Hubert Dollack, who holds a doctorate from the Technical University of Ostrava, on the other hand also headed the now defunct “Steinbeis Institute of Operations Management” in Stuttgart, the “IMC Institute for Management & Consulting” and the “UNIDI Career College”, a branch of the non-existent “University” in Kerkrade. In 2015, an obscure “Martin Buber University” (which also waited in vain for recognition) and an even more obscure “European New University,” the branch of the “International Teaching University” in Tbilisi, Georgia, also resided in the corridors of the former abbey. Their diplomas, in turn, are issued primarily by the “European University” in Belgrade.

This closes many circles. “Consul Univ.-Prof. Dr. rer. pol. Dr. habil. Dr. h.c. mult.” Peter Linnert will probably retire soon. At the age of 84, he can now look back on a long successful and sometimes less successful life.

He actually received his doctorate from the University of Hamburg in 1964, and began his career as an assistant at the Chair of Business Administration. In 1969, he moved to Vienna to the University of Economics. And then his “academic” biography is lost in obscurity for a while. It was not until the 1990s that the picture cleared up again, and soon Linnert was once more to be seen at the University of Economics in Vienna, now as a freshly minted honorary doctor of the University of Vilnius, and as the person responsible for the Service Management seminar, an advanced training program for managers – with which he set up his own business in 1996. The “Sales Manager Academy” is born. And an expensive but convenient access to the diploma of “Master of Business Administration”, delivered by the University of Staffordshire in England, the whole for 20.440,- €.

Linnert also regularly draws with his name as the author of books on management and business. As early as 1971 he published his “Clausewitz for Managers. Strategy and Tactics of Corporate Management.” A dozen other titles followed, including “Alles Event? Success through Experience Marketing,” “Greater Market Success through Total Quality Management,” or “The Financing of Ventures in the Lecture and Performance Business.” His latest book, just published in 2019, is “highly recommended” on his study center’s website: it is succinctly titled “White-Collar Crime.”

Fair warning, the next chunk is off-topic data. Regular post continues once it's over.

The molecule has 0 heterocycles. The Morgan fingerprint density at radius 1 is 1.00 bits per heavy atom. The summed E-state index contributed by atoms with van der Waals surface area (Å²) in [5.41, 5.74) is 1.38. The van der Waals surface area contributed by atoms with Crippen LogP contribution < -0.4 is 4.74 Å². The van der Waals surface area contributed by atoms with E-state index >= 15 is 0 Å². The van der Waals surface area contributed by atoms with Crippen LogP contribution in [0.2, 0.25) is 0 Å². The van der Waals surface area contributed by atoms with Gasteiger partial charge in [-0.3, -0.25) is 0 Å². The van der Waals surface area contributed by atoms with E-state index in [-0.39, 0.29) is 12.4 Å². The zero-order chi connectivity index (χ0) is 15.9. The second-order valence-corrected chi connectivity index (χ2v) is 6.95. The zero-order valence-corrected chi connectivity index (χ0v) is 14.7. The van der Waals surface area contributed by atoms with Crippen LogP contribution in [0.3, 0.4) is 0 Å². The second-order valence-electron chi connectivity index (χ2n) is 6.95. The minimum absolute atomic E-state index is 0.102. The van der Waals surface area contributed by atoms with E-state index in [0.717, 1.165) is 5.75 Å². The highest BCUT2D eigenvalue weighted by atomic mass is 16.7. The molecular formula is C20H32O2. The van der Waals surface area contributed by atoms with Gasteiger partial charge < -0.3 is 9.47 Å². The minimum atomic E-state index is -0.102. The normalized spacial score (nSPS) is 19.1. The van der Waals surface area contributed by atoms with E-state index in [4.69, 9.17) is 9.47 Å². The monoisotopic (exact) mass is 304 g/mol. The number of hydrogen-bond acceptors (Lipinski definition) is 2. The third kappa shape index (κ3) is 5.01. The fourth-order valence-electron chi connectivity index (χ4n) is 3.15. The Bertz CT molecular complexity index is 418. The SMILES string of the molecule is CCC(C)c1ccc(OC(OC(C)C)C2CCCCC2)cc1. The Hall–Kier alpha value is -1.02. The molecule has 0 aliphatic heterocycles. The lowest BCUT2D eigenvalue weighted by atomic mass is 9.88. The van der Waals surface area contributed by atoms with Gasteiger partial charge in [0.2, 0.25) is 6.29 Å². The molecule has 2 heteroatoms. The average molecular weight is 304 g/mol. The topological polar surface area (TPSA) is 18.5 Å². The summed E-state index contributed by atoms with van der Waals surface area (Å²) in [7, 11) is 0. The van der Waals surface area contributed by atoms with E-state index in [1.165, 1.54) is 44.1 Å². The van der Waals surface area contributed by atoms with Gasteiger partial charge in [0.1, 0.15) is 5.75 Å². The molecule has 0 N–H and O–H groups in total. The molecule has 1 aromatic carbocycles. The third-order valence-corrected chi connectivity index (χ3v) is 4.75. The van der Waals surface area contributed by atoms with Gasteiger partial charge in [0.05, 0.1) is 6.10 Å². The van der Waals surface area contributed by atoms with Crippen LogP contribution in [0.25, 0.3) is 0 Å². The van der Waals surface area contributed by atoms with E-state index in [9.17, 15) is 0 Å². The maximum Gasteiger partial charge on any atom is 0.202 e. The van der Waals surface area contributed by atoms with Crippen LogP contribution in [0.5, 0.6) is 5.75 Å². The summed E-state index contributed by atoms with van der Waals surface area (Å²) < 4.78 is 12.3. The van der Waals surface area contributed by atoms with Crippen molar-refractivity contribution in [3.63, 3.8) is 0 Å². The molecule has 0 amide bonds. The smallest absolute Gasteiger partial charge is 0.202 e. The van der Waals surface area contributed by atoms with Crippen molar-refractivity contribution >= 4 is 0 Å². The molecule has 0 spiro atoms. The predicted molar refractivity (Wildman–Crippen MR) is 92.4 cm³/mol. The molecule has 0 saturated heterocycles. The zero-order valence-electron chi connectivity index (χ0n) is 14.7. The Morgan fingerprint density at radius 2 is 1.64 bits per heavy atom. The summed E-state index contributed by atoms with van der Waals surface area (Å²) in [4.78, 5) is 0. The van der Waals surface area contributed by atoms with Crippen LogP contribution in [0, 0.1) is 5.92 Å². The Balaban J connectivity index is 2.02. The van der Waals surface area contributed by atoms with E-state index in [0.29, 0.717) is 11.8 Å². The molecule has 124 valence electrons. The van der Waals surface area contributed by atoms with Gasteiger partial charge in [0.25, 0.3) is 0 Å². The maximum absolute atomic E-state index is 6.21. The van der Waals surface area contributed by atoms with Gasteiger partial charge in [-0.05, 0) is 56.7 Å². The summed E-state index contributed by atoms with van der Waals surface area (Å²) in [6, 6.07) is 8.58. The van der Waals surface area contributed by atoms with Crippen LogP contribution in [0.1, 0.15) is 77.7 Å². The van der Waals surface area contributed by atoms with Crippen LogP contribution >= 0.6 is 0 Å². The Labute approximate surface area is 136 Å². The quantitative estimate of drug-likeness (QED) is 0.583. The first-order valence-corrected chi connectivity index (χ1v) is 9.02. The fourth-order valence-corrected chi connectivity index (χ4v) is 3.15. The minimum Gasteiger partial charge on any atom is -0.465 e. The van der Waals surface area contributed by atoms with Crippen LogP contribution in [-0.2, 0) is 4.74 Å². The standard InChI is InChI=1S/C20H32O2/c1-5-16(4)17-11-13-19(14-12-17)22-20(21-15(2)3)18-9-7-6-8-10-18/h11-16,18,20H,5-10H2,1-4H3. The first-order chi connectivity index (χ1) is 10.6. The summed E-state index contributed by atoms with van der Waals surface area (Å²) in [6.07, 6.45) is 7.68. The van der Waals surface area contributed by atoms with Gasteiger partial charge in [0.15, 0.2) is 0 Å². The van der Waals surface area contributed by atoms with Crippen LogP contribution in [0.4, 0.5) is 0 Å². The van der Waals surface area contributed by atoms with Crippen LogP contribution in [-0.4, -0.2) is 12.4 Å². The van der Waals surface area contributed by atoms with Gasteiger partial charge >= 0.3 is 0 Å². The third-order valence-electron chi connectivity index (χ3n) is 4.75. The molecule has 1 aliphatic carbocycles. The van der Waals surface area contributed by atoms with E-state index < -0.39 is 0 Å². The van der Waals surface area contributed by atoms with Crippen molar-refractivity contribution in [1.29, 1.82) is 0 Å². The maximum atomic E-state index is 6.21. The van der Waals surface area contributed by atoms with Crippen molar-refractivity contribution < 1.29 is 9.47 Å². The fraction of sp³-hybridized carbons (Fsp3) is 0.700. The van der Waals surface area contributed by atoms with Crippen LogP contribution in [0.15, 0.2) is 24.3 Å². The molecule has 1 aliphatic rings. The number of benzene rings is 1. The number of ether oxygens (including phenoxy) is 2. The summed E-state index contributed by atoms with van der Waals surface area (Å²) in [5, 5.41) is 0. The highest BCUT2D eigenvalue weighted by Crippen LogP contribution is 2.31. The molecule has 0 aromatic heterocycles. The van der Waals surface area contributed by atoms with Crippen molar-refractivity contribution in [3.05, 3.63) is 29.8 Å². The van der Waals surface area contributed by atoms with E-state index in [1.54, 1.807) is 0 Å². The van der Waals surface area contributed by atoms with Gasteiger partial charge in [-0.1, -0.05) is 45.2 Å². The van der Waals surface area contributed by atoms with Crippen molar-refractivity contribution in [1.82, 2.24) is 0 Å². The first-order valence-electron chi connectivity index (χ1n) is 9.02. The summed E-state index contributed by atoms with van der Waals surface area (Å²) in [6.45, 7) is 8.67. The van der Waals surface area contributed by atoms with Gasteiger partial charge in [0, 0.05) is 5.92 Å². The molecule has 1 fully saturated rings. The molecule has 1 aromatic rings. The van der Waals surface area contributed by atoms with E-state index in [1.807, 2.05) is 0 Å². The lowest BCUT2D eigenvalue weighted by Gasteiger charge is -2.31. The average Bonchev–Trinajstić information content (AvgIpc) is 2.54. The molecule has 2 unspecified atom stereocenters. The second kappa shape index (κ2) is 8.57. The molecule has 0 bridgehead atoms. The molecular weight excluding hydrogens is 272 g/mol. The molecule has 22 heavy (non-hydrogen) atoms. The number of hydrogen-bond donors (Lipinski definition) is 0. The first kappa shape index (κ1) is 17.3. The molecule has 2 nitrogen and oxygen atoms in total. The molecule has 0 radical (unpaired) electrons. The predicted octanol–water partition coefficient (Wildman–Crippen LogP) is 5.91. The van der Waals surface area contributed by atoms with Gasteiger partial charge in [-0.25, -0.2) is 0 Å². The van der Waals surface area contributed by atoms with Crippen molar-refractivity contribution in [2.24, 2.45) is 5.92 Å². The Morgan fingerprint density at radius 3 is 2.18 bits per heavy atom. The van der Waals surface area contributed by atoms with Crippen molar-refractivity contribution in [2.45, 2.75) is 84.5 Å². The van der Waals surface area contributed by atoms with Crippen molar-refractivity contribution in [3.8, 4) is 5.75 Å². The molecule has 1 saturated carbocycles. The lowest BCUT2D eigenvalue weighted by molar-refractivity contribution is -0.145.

Why Linnert’s curriculum vitae contains twenty years that are so little documented can be seen from a report in the weekly magazine Der Spiegel from 1976: “Papiere von St. Pauli”. At that time, the last of Linnert’s windy deals for the time being had burst when Deutsche Bank found rather sloppily forged shares allegedly worth DM 2 million in Linnert’s depot in Frankfurt. He had tried to borrow the fake shares in his depot in order to use the money to save his company empire, which consisted mainly of air numbers. His “Vereinigte Zünder- und Kabelwerke AG” had not produced anything for a long time, but was engaged in asset transactions. In Guatemala, he planned the purchase of a large forest area for the establishment of a “free trade zone”.

There was talk of setting up a marble factory and a shipping company for the purpose of transporting the marble to Japan. His “Marketing Institute Peter Linnert and Co” established networks and distributed a “practical, up-to-date consulting letter”. With his partner Ekkehard Zahn (who was still involved in Linnert’s “Sales Management Academies” 50 years later), he organized exclusive seminars for managers or those who wanted to become managers. But then he also bought Germany’s second-largest furniture mail-order company, Steinheimer Möbel-Becker GmbH, which had to file for bankruptcy in May 1976. In search of capital, Linnert had his windy Zünder- und Kabelwerke issue new shares, which were soon no longer worth the paper they were printed on. When the fake shares in the Frankfurt depot were also exposed, Linnert was arrested in his Hamburg villa at Elbchaussee 359.

He had bought the shares in Hamburg-St. Pauli, he claimed. But by then, nobody in Germany believed anything he said anymore. In the community, Peter Linnert had long since acquired his nickname: Dr. Hocus Pocus. That’s even better than Dr. Bratislava.



Olaf vs. Frontex

European Diary, 13.1.2021: The news has hit home. The EU’s anti-fraud agency (Olaf) is investigating the EU border agency Frontex.